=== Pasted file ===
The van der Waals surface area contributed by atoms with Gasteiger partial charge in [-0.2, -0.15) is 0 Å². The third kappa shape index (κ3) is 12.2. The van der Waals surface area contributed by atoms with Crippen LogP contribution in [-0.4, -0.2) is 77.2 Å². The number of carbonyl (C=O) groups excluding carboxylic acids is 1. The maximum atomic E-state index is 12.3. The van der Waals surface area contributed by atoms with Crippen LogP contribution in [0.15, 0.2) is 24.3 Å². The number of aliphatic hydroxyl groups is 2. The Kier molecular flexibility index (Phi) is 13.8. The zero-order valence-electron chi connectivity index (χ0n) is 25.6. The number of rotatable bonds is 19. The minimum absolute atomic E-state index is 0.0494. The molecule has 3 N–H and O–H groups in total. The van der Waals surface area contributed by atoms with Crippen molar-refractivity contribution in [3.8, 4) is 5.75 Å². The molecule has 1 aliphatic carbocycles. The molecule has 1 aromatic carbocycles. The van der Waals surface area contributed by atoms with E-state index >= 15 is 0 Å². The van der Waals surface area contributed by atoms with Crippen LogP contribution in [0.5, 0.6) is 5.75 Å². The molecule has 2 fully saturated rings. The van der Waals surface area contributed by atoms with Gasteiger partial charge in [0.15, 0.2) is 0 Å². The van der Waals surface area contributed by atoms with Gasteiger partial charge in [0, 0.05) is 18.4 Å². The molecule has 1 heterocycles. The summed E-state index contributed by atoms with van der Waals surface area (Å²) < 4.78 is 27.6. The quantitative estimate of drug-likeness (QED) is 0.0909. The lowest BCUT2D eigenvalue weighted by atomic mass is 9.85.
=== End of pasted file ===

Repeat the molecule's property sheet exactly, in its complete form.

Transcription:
The van der Waals surface area contributed by atoms with Gasteiger partial charge in [-0.2, -0.15) is 0 Å². The third kappa shape index (κ3) is 12.2. The van der Waals surface area contributed by atoms with Crippen LogP contribution in [-0.4, -0.2) is 77.2 Å². The number of carbonyl (C=O) groups excluding carboxylic acids is 1. The maximum atomic E-state index is 12.3. The van der Waals surface area contributed by atoms with Crippen LogP contribution in [0.15, 0.2) is 24.3 Å². The number of aliphatic hydroxyl groups is 2. The Kier molecular flexibility index (Phi) is 13.8. The zero-order valence-electron chi connectivity index (χ0n) is 25.6. The number of rotatable bonds is 19. The minimum absolute atomic E-state index is 0.0494. The molecule has 3 N–H and O–H groups in total. The van der Waals surface area contributed by atoms with Crippen molar-refractivity contribution in [3.8, 4) is 5.75 Å². The molecule has 1 aliphatic carbocycles. The molecule has 1 aromatic carbocycles. The van der Waals surface area contributed by atoms with E-state index >= 15 is 0 Å². The van der Waals surface area contributed by atoms with Crippen LogP contribution in [0.5, 0.6) is 5.75 Å². The molecule has 2 fully saturated rings. The van der Waals surface area contributed by atoms with Gasteiger partial charge in [0.15, 0.2) is 0 Å². The van der Waals surface area contributed by atoms with Gasteiger partial charge in [0, 0.05) is 18.4 Å². The molecule has 1 heterocycles. The summed E-state index contributed by atoms with van der Waals surface area (Å²) < 4.78 is 27.6. The quantitative estimate of drug-likeness (QED) is 0.0909. The lowest BCUT2D eigenvalue weighted by atomic mass is 9.85.